PROVO — What will BYU’s defense be without Francis Bernard?
It will lose an athletic playmaker, a linebacker who had three interceptions last season including a spectacular one-handed catch in the second game at Utah last year.
Will it hurt? Of course.
Bernard, a 6-foot-1, 240-pound converted running back, will not play this year, opting for a redshirt junior year, according to a press release distributed earlier this week. This follows his suspension from the bowl game in San Diego last December.
The Salt Lake Tribune, quoting his brother James H. Bernard Jr., reported that, according to James, Francis has requested a release from BYU and would like to transfer to Utah. Neither Francis nor BYU team officials have confirmed that as of Saturday.
"Francis is contemplating some options about his future right now but at this point, it's premature regarding a decision," said BYU’s sports information director for football Brett Pyne.
Is Bernard’s brother his official spokesman? Why hasn’t Francis made his own declaration? And if he did, would he give head coach Kalani Sitake time to discuss it in more detail? Sitake would look out for Francis’ best interests and if a release is the best course, he would pull the trigger. But is it the best path? James Bernard did not respond late Friday night to a request for clarification on the release request he says his brother made.
One BYU athletic source on Saturday said it is uncertain if James is officially making a declaration for Francis or if an emotional family is blowing off steam. “They’re all frustrated,” he said.
Regardless, if Bernard transfers or stays, he will not play major college football this season and that hurts everybody but BYU’s opponents — he is that good.
As valuable as Bernard is, however, he is not infallible on the football field.
Bernard’s strength is his size, speed, range and reach as a linebacker. To be 240 pounds and be able to cover as much territory as he does as quickly as he can, is nothing to be dismissed easily. His playmaking stands out on film and opponents making game cutouts this summer have already taken notice and schemed for his prowess.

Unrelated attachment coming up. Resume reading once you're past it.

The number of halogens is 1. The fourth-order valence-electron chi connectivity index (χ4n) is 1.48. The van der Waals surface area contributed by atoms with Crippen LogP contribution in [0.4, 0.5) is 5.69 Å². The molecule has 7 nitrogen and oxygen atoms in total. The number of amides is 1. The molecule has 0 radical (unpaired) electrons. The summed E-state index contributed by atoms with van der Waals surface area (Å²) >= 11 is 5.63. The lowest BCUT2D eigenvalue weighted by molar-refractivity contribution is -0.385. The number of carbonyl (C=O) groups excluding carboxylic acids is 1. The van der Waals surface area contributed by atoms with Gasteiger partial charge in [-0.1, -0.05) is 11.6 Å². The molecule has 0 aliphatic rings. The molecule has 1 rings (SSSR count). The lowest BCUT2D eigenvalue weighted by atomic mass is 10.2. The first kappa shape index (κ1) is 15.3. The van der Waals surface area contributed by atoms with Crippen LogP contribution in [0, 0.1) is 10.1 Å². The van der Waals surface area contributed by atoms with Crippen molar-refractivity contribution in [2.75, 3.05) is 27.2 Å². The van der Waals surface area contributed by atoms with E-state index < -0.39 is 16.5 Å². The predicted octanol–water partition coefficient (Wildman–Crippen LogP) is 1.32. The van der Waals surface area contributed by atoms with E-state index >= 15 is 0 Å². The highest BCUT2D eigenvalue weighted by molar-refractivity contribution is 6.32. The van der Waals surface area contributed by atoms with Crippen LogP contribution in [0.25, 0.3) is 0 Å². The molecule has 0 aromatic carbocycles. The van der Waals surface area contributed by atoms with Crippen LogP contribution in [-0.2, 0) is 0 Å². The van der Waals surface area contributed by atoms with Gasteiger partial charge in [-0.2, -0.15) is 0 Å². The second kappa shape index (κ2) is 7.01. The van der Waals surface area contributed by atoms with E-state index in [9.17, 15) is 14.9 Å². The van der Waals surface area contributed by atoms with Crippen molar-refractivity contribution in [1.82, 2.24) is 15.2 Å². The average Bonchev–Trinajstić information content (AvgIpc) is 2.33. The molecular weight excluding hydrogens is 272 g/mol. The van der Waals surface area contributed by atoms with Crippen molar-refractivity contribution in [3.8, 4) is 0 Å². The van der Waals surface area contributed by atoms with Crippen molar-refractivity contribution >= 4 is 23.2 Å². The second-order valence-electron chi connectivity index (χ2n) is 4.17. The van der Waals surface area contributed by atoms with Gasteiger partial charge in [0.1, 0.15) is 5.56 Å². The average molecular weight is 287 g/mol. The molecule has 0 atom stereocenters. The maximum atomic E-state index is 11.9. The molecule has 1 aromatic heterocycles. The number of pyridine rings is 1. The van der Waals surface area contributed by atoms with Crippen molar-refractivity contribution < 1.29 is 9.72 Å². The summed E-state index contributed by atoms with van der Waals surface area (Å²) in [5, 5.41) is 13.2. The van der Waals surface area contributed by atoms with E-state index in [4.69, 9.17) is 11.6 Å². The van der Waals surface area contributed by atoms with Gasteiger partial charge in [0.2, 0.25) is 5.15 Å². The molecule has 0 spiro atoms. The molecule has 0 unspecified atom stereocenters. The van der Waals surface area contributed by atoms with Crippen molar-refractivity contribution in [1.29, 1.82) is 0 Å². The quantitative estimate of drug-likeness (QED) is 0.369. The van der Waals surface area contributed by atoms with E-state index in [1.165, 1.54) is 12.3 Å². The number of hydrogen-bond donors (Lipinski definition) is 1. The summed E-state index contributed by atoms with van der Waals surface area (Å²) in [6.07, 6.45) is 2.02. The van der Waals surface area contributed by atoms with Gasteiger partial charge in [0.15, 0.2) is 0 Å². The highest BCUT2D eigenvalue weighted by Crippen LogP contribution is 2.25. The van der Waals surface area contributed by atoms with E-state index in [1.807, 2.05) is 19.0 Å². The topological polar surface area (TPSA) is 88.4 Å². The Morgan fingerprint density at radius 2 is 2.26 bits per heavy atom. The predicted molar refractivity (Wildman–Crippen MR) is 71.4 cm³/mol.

That being said, Bernard, who is a potential future NFL draft pick, does have some weaknesses if you put him alongside the elite.
For instance, Bernard needs to work on run support, making quicker decisions in coming up to stop running backs.
If you look at film of team captain and middle linebacker Butch Pau’u, you can readily see this trait in action and it is impressive. Pau’u has the instincts to naturally pick his spots, to fill in gaps as a play develops and more frequently than not, makes the right guess and will plug the gap, putting him in a position to make big plays. Bernard needs to get to that level to be elite. Although Pau’u is undersized, this ability elevates him to an outstanding college player.
Second, Bernard’s ability to drop into pass coverage, then use his speed and range to close in on the ball when it is in the air is impressive. He has great eyesight to target the trajectory and get to where he needs to be. His size then makes it easy to deliver impressive hits and punish backs and receivers. His weakness in this area is making the right reads consistently. At times, he is caught in no-man’s land, leaving secondary real estate empty. It’s an assignment thing.
BYU will address this with a myriad of options, none of which has Bernard’s size and athletic ability or experience.
This is a hybrid type position in Ilaisa Tuiaki’s defense. It is interchangeable as a linebacker body type or that of a nickel back who can play safety.
One decision is to move safety Matt Hadley, a very smart player, into Bernard’s spot. The tradeoff is Bernard’s size and speed for Hadley’s instincts and reads. Another is moving freshman four-star safety Chaz Ah You (6-2, 200) into that slot. Following BYU's open scrimmage Thursday, senior linebacker Fred Warner said both Hadley and Ah You had joined the linebackers group.
Junior Adam Pulsipher was listed as Bernard's backup heading into fall camp and is expected to see an increased role. Freshman Isaiah Kaufusi from Brighton High had an impressive series of interceptions in spring ball and could be a candidate with junior Morgan Unga.
I am told Bernard’s teammates are supportive but split on the decision for him to sit out a year. Some believe it is harsh, others say it is the right move.
On Twitter, Bernard's brother James, a former University of Utah football player, posted a criticism of BYU, that the school was using his brother's image to sell tickets and is using his appearance at fan gatherings to make people happy, yet they wouldn't let him play.
Francis Bernard should clarify this personally now that it’s become late fall camp drama that could impact focus of his team preparing for next Saturday’s opener against Portland State.
On Saturday, the team underwent a lifting session in the weight room in the morning. No coaches or players were made available for interviews.